Britain's National Health Service is significantly scaling back its National Programme for IT, a decade-old initiative to implement electronic health records across the nation of about 60 million.

Changes in the program come after spending about $10 billion on the $18.6 billion initiative. The program has been harshly criticized as heavy-handed and even dictatorial: A government agency selected teams--run by prime contractors without core competencies in health care--to implement government-selected EHR products in five regions across the country. The contractors rarely delivered products or services on a timely or quality basis, some contractors were fired and providers rebelled.

On Sept. 22, the National Health Service announced the obvious: "In a modernized NHS, which puts patients and clinicians in the driving seat for achieving health outcomes amongst the best in the world, it is no longer appropriate for a centralized authority to make decisions on behalf of local organisations."

Now, providers may select their own EHR products and vendors, and the government will work with a technology trade association "to explore ways to stimulate a marketplace that will no longer exclude small and medium sized companies for participating in significant government healthcare projects," according to NHS.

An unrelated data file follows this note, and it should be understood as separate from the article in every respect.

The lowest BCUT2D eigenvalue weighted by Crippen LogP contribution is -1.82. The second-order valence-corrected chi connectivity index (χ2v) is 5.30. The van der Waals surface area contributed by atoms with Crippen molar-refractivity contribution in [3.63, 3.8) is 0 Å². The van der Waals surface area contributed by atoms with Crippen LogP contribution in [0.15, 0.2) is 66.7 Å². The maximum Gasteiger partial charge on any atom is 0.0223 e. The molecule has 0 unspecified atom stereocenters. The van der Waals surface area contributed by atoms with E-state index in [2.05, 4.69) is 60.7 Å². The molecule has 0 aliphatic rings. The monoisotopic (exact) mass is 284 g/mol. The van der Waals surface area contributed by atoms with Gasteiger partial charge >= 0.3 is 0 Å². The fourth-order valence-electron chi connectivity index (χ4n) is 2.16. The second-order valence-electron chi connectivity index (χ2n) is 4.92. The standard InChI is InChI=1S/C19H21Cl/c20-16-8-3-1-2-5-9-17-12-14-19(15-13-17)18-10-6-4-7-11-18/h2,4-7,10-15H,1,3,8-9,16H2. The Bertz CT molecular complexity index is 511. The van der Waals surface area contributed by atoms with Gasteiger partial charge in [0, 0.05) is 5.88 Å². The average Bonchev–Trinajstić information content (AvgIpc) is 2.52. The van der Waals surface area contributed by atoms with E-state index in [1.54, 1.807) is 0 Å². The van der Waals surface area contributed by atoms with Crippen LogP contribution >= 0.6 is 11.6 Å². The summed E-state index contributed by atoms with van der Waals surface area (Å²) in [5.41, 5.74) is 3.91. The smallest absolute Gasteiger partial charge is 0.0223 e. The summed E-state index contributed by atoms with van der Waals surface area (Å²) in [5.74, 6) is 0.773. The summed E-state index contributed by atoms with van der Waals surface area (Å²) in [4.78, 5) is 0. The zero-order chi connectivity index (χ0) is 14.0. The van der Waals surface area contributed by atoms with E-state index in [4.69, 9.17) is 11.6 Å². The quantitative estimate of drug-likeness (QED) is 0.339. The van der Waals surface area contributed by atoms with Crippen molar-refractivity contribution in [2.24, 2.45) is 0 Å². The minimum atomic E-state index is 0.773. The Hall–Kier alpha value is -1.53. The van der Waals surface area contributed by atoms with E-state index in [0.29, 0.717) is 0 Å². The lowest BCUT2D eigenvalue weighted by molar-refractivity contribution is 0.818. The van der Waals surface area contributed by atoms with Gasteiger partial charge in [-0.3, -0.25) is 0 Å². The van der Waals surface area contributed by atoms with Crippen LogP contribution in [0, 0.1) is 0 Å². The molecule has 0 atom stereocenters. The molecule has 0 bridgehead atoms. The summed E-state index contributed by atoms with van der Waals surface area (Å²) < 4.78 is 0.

While the EHR mandate failed, there have been successes in the National Programme for IT that will continue. These include a national core health information network, an appointment booking system, e-mail exchange of records between general practitioners, and implementation of picture archiving and communication systems.

A recent story in The Guardian newspaper further explains changes to the program and how it seems destined to survive.

 

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